(SPOT.ph) It’s impossible to miss Cebu’s newest megastructure—what else are we supposed to call the ginormous complex that includes a mall, a casino, and three soon-to-open hotels? If you didn’t already know, Nustar—yes, that construction project along SRP that’s been around for years now—is finally open to the public. Everyone and their mother, natch—who else would be free to hit the slots during the day?—have already made the trip, but not everyone has snagged a table at the new concept restaurants.
The trick? For Il Primo, it’s best to make a reservation, sometimes days in advance. For Xin Tian Di and Fina, the smartest move is to go early (read: way before meal times) as they only accept guests on a first come, first served basis. All restaurants are still on soft opening, so the menus are bound to change later in the year. Below you find everything you’ll need to know about them for now.
Everything you should know about the new dining spots in Nustar Cebu:
Named “primo” because it’s literally the first thing you see as you enter Nustar—”primo” meaning first in Italian—Il Primo is the kind of swanky restaurant you’d go to for an executive lunch or a big date. It’s helmed by Chef Luca Angioletti who comes from Perguia, Italy and has even brought over some of his family’s recipes. Take the Tiramisu (P500) for example, which is perhaps the most luxe take we've ever seen.
To start off, you can go for the Il Tagliere (P950), a selection of three cheeses and three kinds of cold cuts, if you prefer hard cheeses. There is also the Burrata (P500) if you prefer a fresh, creamy cheese. The latter comes with halved cherry tomatoes bathed in fragrant basil olive oil.
We’ll let you in on a secret. The Branzino (P2,600) is a dark horse. You’d think you’d go to an Italian steakhouse for steak and pasta, but trust us on this. If there’s only one thing you can order at this restaurant, you have to get this. The Chilean sea bass is a fatty fish, kind of like gindara. The skin isn’t seared to crisp so you can really enjoy the fat. It’s served with a sharp, and a chunky tomato sauce (which we could’ve done without because the fish alone had that much flavor) and mashed potatoes that have a hint of nutmeg. And it comes with edible gold leaf, like a proper fancy dish with its sparkly fascinator.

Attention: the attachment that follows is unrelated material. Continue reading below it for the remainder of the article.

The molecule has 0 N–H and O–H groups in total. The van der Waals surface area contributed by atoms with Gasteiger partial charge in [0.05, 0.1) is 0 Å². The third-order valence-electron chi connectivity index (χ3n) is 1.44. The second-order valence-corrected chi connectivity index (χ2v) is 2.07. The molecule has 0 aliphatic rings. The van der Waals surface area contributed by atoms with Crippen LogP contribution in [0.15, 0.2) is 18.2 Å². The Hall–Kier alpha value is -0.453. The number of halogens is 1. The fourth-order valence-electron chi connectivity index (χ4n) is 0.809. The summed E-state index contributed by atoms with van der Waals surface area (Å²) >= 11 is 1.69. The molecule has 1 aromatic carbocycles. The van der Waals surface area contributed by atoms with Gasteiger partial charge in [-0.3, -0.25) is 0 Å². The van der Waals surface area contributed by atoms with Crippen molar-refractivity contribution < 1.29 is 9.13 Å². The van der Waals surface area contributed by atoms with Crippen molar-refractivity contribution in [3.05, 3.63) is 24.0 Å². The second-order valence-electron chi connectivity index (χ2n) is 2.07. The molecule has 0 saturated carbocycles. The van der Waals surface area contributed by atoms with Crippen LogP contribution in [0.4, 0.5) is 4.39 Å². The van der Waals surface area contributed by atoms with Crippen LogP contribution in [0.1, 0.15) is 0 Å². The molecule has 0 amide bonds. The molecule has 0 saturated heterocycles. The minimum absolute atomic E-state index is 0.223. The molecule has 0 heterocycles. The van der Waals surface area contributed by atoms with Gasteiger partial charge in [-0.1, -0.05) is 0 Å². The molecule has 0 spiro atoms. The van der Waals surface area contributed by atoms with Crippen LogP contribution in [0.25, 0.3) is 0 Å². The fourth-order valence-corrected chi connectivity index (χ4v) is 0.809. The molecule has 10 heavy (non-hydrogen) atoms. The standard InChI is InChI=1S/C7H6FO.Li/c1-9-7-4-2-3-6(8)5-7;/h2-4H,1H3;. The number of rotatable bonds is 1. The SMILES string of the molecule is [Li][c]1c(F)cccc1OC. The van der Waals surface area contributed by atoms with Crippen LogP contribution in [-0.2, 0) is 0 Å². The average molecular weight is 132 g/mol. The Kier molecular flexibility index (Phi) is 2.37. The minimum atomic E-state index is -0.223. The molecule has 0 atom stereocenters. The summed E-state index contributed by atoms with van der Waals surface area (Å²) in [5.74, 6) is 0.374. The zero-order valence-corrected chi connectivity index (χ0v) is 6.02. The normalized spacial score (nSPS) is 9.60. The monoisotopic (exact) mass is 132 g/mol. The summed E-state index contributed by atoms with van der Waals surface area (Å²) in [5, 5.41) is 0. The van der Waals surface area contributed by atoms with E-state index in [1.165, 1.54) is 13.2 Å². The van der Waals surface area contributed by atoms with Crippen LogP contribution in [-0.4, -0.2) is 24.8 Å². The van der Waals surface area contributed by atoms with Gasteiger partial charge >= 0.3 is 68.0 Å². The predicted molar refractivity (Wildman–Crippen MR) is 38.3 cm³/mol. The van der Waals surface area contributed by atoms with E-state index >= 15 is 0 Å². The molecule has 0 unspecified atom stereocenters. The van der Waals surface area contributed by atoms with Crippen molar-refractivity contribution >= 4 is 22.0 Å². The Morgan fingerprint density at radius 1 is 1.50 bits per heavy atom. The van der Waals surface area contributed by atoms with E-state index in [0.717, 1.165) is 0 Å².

But if you’re looking for the headliner, how can you go wrong with A5-grade Japanese Wagyu (P10,000)? It comes with a selection of sauces: All of them made with beef stock and taste genuinely meaty but our choice has to be the Smoked Black Pepper one. This one is ever so slightly more acidic contrasting the fatty richness of the steak nicely. The restaurant prides itself on its use of a Josper Grill, which combines charcoal grilling with precision temperature control and limited moisture loss.
For reservations, call 0998-539-6735.
Xin Tian Di
Located within the casino gaming floor, Xin Tian Di is only accessible to guests who are 21 years old and above but the upside is it’s open 24/7. The Chinese restaurant offers Cantonese roasts and dim sum as well as other Peranakan favorites like the Singapore Laksa Lemak (P450) and Hainanese Chicken Rice (P410). That’s because the executive chef, Chen Hann Furn, is from that culture himself. He comes from Seremban, Malaysia and is of Chinese descent.